Most printing facilities use vacuum for one process or another. I recently spoke with Jesse Krivolavek, (a vacuum system efficiency specialist with IVS, Inc.) about his recent adventures in the world of printing:
Where do you see the most vacuum efficiency opportunities in printing?
Many of the printers we visit have tremendous vacuum efficiency opportunities. But recently, we have seen a spike in interest and opportunity in vacuum efficiency from the envelope manufacturers.
The two types of envelope manufacturing machines we see the most of are "FL Smithe" and "W+D" machines. In these machines, vacuum is applied to small holes in large metal rollers which hold and convey the envelopes through the machine. The deeper the vacuum, the more holing force is generated. Unfortunately, running too deep unnecessarily wastes energy. Also, in this application there is always a leak. But, it varies depending upon how many and which holes are covered with paper. This is why it is important to isolate machines that are going through a "change out".
Can you be more specific on the type of efficiency opportunities?
Sure. Usually, the primary driver for a vacuum audit at an envelope factory is energy reduction. This is because many utilities and state governments are offering grants and rebates for energy reduction studies, as well as energy reducing projects.
Other reasons we are asked to look at an envelope manufacturer’s vacuum system include; increasing reliability, providing redundancy, increasing production and reducing operating costs.
Energy reductions mean operating cost reductions and we’re all trying to save money right now. What makes our job really fun is when clients discover additional operating cost reductions by reducing consumables like oil, water, and parts. This is usually accomplished by implementing operational changes or technology upgrades.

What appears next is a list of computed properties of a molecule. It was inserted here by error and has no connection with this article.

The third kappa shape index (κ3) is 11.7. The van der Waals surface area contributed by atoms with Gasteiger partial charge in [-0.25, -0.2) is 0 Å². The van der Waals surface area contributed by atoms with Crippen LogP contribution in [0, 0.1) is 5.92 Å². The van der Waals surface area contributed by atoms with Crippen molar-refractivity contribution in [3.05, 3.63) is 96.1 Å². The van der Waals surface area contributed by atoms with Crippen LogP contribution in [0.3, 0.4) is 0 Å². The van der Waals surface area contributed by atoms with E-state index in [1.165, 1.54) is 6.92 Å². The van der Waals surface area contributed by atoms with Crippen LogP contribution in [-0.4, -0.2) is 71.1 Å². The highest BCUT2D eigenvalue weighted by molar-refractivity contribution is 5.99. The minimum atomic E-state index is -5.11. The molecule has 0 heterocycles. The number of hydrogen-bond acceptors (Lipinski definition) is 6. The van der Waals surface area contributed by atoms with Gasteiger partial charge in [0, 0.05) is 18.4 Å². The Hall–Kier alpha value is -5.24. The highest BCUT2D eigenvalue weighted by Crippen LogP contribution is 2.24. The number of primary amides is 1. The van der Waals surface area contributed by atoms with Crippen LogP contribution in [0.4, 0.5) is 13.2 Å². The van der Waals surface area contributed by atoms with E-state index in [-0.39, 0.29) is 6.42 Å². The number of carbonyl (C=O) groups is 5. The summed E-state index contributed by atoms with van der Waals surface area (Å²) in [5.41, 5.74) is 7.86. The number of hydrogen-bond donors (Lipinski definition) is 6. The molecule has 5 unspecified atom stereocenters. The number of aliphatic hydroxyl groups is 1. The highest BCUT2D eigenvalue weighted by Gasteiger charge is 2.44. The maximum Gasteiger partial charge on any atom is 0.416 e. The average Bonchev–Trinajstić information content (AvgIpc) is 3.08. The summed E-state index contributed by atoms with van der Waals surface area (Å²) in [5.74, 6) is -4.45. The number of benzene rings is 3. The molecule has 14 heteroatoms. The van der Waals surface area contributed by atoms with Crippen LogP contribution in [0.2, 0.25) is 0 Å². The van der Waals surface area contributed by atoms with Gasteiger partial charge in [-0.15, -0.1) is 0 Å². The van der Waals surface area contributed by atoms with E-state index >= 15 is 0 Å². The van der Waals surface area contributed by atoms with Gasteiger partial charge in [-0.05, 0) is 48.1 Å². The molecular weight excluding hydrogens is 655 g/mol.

What type of operational changes?
Sometimes, we see operators cranking the vacuum as deep as possible, usually fearful of operating anywhere less than “their standard”. We’ll see plants with a central vacuum systems operating at 24”Hgv at the furthest machine (26”Hgv at the pumps), when they only needed 18”Hgv (or 20”Hgv at the pumps). The energy consumed to create about 4”Hg-absolute (26”Hgv), when they could be creating 10”Hg-absolute (20”Hgv), is more than twice as much necessary. The potential energy saving can be a big deal.
We’ll also see several machines on a central system that do not having working isolation valves and when one or more machines is going through a “set-up” or “change-over” their cylinders are just open to atmosphere. It can become expensive if it causes cascading slippage on all the surrounding machines.
Decentralization of the vacuum system can help with this issue and also save energy through on-demand vacuum when only select machines are in production. Let’s say it is third-shift and three out of twelve machines are running on a central system that uses throttling to balance the pressure level. The client is only utilizing about 25% of what he’s paying to create.
What types of technology upgrades are being implemented?
In the field we usually see liquid ring pumps, oil-flooded screw pumps, dry vane pumps, rotary lobe blowers, side channel blowers, and claw pumps. They all have different energy efficiency characteristics and operating requirements.
The simplest unit of vacuum supply efficiency is cfm/hp at a given pressure. It’s a lot like your miles per gallon at a specific speed in a car. Depending on your required pressure level, you can easily have a 5:1 difference in or say 5 cfm/hp versus 25 cfm/hp. So upgrading to a more efficiency technology automatically saves you energy and money. It all depends on the payback. Some technology upgrade paybacks where water or oil usage is removed from the equation, and kW reduction rebates are available, bring the “simple payback” conversation from how many years or months, to how many days.
Other upgrades may include VFDs on point-of-use pumps, VFDs for a trimmer pump on a central system, cell-based systems or cabinets that serve two to three machines and can provide two different vacuum levels simultaneously. Even efficient central systems that have an extra pump and use lead-lag are being installed to always have redundancy. Eliminating down-time can be a big cost savings.
Anything else you would like to add for BVBP readers?
Yes, if you’re using vacuum for making envelopes or any printing application, please ask yourself three things: (1) Are we operating deeper than necessary? (2) What’s our cfm/hp at the required pressure level? (3) Is there money available from our utility or state for energy efficiency studies or improvements?